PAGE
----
Context: The Union government has informed the Lok Sabha that the Justice G. Rohini Commission, which is looking into the sub-categorization of OBCs, has been working without the data from the previous Socio Economic Caste Census (SECC).
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- Sub-categorization involves dividing the larger OBC group for the purpose of reservation. Currently, 27% reservation is granted to OBCs in jobs and education under the central government.
- The plan is to divide the existing 27% OBC quota, with the maximum reservation given to caste groups that have been historically crowded out, and minimum reservation for the dominant caste groups.
Justice G Rohini Commission
- The Justice G. Rohini (retd.) commission was set up under under Article 340 of the Constitution in 2017 by the Ministry of Social Justice to sub-categorise the nearly 3,000 caste groups that are currently listed as OBCs on the Central list.
- Objective: To determine which caste groups had the most access to benefits, thus crowding out less privileged caste groups.
- Developing mechanism, criteria, norms and parameters in a scientific way for sub-categorization within OBCs.
- Identifying the different castes or sub-castes in the Central List of OBCs and classifying them into their respective sub-categories
- Study entries in the Central List of OBCs and suggest correction of any repetitions, ambiguities, inconsistencies and other issues.
- Tenure: The commission was tasked with submitting its report within 12 weeks. However, it has been given 14 extensions till date.
- Proposed plan: The commission has proposed to divide OBCs into four subcategories numbered 1, 2, 3 and 4 and split the 27% quota into 2, 6, 9 and 10%, respectively.
- It also recommended completely digitizing OBC records and a standardized system for issuing OBC certificates.
Need for Sub-Categorization
- Cornering of quota: Many groups believe that only a few affluent communities in the Central List of OBCs have secured a major part of the 27% reservation.
- Equitable representation: Creating sub-categorization would ensure “equitable distribution” of representation among all OBC communities.
- Realizing true potential of social justice: The idea of social justice has largely remained unrealized due to cornering of quota by affluent groups. Sub-categorization will ensure that the marginalized OBC groups will get benefits of reservation.
Challenges/ Drawbacks in Sub-Categorization
- Lack of suitable data: Data on socio-economic indicators such as education, land-holding, poverty and also on levels of discrimination is needed to identify such groups. For that, a detailed study has to be conducted.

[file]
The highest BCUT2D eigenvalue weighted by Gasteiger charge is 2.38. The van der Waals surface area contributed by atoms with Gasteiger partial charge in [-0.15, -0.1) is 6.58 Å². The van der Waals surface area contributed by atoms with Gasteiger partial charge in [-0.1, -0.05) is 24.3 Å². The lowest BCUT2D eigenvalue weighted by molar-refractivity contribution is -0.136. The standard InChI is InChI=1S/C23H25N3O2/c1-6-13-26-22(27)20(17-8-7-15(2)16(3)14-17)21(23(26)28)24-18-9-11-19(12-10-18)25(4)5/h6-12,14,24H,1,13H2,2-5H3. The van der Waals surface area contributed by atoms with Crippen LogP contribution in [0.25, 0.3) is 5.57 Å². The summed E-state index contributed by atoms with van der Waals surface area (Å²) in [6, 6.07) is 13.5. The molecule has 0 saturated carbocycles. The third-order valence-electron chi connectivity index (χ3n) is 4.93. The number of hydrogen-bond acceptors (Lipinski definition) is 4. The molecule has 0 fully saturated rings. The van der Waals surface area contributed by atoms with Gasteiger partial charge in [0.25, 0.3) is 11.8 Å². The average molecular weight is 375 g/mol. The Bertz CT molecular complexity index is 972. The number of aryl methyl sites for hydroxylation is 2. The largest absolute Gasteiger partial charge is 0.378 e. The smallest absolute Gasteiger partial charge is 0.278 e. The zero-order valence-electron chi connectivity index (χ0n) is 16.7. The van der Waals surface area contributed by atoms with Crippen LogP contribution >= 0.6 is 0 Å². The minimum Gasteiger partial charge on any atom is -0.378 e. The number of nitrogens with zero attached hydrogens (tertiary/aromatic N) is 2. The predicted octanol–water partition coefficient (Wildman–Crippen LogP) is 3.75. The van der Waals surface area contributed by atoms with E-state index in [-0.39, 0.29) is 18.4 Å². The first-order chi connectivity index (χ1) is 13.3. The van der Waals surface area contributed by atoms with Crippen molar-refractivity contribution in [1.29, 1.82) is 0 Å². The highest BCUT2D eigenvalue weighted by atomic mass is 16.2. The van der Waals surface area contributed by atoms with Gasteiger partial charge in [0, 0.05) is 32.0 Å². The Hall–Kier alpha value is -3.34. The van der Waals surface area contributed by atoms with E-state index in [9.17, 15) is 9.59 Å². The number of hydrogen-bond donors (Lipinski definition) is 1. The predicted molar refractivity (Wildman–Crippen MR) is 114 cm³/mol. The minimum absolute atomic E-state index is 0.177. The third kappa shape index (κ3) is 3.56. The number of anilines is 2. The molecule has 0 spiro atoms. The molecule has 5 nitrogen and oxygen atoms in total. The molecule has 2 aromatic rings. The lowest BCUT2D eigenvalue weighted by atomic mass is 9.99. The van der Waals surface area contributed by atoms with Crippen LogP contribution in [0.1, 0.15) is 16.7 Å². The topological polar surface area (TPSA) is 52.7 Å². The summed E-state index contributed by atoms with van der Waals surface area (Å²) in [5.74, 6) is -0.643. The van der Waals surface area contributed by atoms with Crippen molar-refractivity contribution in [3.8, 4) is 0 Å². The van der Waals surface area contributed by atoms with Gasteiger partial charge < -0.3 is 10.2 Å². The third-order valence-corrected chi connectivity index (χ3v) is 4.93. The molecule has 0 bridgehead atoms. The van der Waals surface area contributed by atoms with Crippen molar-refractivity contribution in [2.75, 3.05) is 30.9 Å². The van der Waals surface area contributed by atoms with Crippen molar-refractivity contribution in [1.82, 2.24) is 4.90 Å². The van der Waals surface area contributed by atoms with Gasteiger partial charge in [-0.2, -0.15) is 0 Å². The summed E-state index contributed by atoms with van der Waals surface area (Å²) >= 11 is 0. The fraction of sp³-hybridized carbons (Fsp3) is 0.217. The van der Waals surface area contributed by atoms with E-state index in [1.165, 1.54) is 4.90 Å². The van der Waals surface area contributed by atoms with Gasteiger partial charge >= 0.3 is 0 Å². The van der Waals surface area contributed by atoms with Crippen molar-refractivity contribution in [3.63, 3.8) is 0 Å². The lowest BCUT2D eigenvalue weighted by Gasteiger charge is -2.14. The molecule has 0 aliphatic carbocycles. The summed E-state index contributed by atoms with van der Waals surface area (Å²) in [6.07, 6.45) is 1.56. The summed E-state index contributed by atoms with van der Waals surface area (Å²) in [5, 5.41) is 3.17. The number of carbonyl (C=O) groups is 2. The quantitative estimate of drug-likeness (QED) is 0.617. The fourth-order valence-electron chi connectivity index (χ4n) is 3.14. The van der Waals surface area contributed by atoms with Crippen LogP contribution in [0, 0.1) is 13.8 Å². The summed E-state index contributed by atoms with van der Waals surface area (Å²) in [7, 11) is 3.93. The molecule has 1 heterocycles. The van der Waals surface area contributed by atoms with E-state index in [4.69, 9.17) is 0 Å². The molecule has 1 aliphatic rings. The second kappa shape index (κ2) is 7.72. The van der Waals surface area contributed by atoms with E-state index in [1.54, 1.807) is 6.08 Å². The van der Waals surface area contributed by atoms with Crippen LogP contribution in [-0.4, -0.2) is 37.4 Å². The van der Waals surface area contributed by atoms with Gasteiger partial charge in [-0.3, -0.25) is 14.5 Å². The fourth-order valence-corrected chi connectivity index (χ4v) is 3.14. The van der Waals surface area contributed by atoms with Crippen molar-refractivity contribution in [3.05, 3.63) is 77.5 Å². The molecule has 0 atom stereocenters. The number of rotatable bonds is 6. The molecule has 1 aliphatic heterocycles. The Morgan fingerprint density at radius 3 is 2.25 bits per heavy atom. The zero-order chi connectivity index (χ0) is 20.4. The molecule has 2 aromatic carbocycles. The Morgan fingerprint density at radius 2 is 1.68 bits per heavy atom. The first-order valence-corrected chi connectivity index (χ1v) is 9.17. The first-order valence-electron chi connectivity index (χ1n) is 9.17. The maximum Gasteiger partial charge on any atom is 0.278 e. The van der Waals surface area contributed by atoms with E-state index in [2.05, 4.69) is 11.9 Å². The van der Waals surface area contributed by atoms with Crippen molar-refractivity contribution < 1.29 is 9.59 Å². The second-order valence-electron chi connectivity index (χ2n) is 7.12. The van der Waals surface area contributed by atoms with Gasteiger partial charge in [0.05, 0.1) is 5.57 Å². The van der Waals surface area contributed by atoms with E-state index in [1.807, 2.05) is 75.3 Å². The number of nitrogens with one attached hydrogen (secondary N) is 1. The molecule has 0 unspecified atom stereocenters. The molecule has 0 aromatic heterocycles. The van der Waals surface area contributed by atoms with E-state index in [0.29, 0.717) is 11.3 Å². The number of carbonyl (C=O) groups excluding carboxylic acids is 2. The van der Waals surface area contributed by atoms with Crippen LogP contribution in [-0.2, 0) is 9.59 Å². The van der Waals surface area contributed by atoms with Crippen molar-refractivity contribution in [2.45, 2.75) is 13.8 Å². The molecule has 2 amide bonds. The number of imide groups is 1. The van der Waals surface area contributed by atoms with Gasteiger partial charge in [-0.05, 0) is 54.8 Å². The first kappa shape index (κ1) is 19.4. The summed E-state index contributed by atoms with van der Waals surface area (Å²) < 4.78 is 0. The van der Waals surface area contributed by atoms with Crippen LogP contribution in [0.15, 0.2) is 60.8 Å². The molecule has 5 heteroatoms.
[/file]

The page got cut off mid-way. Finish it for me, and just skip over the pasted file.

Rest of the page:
- Political barriers: The issue of sub-categorization will turn into a political issue, leading to watering down of the initial recommendations.
- Internal conflict: Introducing sub-category within OBCs is expected to create rift between groups that have benefitted and others that have missed out.
- One way to bypass the challenges of sub-categorization is by reducing the size of the population eligible for reservation.
- This looks the most suitable option given the 50% cap on reservations and the limited availability of public sector jobs.
Socio Economic Caste Census (SECC)
- Census will provide the government a portrait of the Indian population.
- Census is covered under Census Act of 1948, allowing data to be kept confidential.
- SECC is a tool to identify beneficiaries of state support.
- Data gathered through SECC is open for use by Government departments.
- The last SECC was conducted in 2011. Before that, it was conducted in 1931. It will cover every Indian family, both in rural and urban India.
- The family has to provide information on:
- Economic status
- Caste name they belong to
- The SECC data will help authorities in understanding indicators of deprivation, permutations and combinations of which could be utilized by authorities to define a poor or deprived person.
- It will help in identifying caste groups that were economically worst off and which were better off.
Kaka Kalekar Commission
- The commission was formed in 1953 to identify backward classes other than the Scheduled Castes (SCs) and Scheduled Tribes (STs) at the national level.
- The Mandal commission formed in 1980, estimated the OBC population at 52% and classified 1,257 communities as backward.
- It recommended increasing the existing reservation quotas from 22.5% to 49.5% to include the OBCs, apart from SC/ST.
National Commission for OBCs
- The National Commission for OBCs is a constitutional body set up under 123rd Constitutional Amendment Bill, 2017 and 102nd Amendment Act, 2018.
- Previously, it was a statutory body set up under the National Commission for Backward Classes Act, 1993 after the Indira Sawhney case (Mandal case).